A study by researchers from Yale University has provided some insight into why people think they have supernatural foresight, hinting at a physiological basis behind certain delusions.

Clairvoyance – or an ability to picture or predict future events with uncanny accuracy – has been held accountable to the scrutiny of scientists and skeptics since the 19th century.

The weight of evidence makes it fairly clear the human brain is not influenced by future events.

In many cases, proposed psychic abilities are the result of intentional fraud, with charlatans employing the same kinds of tricks mentalist magicians have used for centuries to feign mind reading and fortune telling.

But not all people who claim extraordinary abilities of future-sight are out to make a quick buck or two. Dismissing it as a sign of mental illness also tells us little about how such beliefs develop in otherwise healthy brains.

To gain an understanding of the neurological underpinnings of psychic prediction, the researchers made use of a test that had previously demonstrated a link between the timing of a colour changing shape, and the subject’s judgement of their ability to predict its transformation.

Only this time the researchers also evaluated the volunteers’ beliefs.

Continue Reading @ ScienceAlert – – –

10 Reasons Your Memories Are Complete BS

The workings of the brain fascinate me. 🙂

Movie review: The Discovery – Has science proved the afterlife?

Altered States of Consciousness: There’s Nothing Supernatural About It

From the video description:

Transcendent experiences that were once attributed to gods, angels, muses, or even possession, are now being demystified by neuroscience. Jamie Wheal, Director of Programs at the Flow Genome Project, explains that each culture has unique rituals and narratives when it comes to non-ordinary experiences of consciousness or ‘altered states’, whether that’s mediation, flow state, psychedelic experiences, or others. A farmer in India, a peasant in Mexico, and a coder in Silicon Valley will all have vastly different ways of approaching altered states, and will give vastly different descriptions once they come out the other side – perhaps they saw a vision of Ganesh the elephant God, received a message from the Virgin of Guadalupe, or produced a brilliant line of code while in a Matrix-like binary blur. However, those experiences are more alike than we think. Jamie Wheal and Steven Kotler devised a functional framework so they could compare non-ordinary experiences across cultures. Here, Wheal explains that they identified four common elements of altered states of consciousness, which they coined as STER: selflessness, timelessness, effortlessness and richness. Jamie Wheal and Steven Kotler’s book is Stealing Fire: How Silicon Valley, the Navy SEALs, and Maverick Scientists Are Revolutionizing the Way We Live and Work (goo.gl/m3Quy0).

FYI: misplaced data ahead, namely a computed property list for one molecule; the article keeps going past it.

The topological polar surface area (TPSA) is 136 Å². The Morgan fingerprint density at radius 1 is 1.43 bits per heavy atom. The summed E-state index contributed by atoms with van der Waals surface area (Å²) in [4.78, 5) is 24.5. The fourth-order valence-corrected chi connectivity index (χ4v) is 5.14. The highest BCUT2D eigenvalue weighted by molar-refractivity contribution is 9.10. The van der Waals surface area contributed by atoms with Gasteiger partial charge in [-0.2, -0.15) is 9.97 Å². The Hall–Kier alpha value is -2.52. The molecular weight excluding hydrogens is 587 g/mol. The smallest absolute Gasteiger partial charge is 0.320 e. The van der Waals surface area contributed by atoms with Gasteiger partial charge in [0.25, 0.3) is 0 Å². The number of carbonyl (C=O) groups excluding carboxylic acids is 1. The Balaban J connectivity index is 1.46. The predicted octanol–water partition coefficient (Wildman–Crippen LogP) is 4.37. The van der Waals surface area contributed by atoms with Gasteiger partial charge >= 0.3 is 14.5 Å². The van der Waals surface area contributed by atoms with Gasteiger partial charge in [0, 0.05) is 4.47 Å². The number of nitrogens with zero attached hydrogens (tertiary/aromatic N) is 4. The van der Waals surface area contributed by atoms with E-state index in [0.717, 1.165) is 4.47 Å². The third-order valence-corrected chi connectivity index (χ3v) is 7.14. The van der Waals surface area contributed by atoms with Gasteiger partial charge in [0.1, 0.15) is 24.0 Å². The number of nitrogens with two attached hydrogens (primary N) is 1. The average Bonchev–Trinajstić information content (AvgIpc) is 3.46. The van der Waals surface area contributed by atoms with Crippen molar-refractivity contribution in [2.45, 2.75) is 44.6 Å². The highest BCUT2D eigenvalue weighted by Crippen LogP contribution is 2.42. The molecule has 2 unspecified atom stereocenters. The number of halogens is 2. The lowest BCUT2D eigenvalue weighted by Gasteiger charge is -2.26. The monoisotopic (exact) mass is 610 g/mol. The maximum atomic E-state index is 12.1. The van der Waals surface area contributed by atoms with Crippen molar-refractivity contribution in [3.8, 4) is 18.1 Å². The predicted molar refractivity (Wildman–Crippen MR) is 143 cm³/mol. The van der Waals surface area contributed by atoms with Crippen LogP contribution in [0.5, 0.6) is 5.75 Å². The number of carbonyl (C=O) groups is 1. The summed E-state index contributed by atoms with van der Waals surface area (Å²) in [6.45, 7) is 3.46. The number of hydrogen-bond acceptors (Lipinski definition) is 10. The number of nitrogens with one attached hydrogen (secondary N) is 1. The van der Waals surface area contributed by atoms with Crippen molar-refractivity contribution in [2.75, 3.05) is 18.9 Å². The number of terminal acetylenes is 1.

Continue Reading . . .

10 Ways Your Mind Plays Tricks On You – INTERACTIVE VIDEO!

Alzheimer’s and the Brain

Not conspiratorial, but still fascinating stuff from VSauce (Michael Stevens) 🙂

25 Mind Bending Scientific Truths To Challenge Your Brain

By list25 via YouTube

From the video description: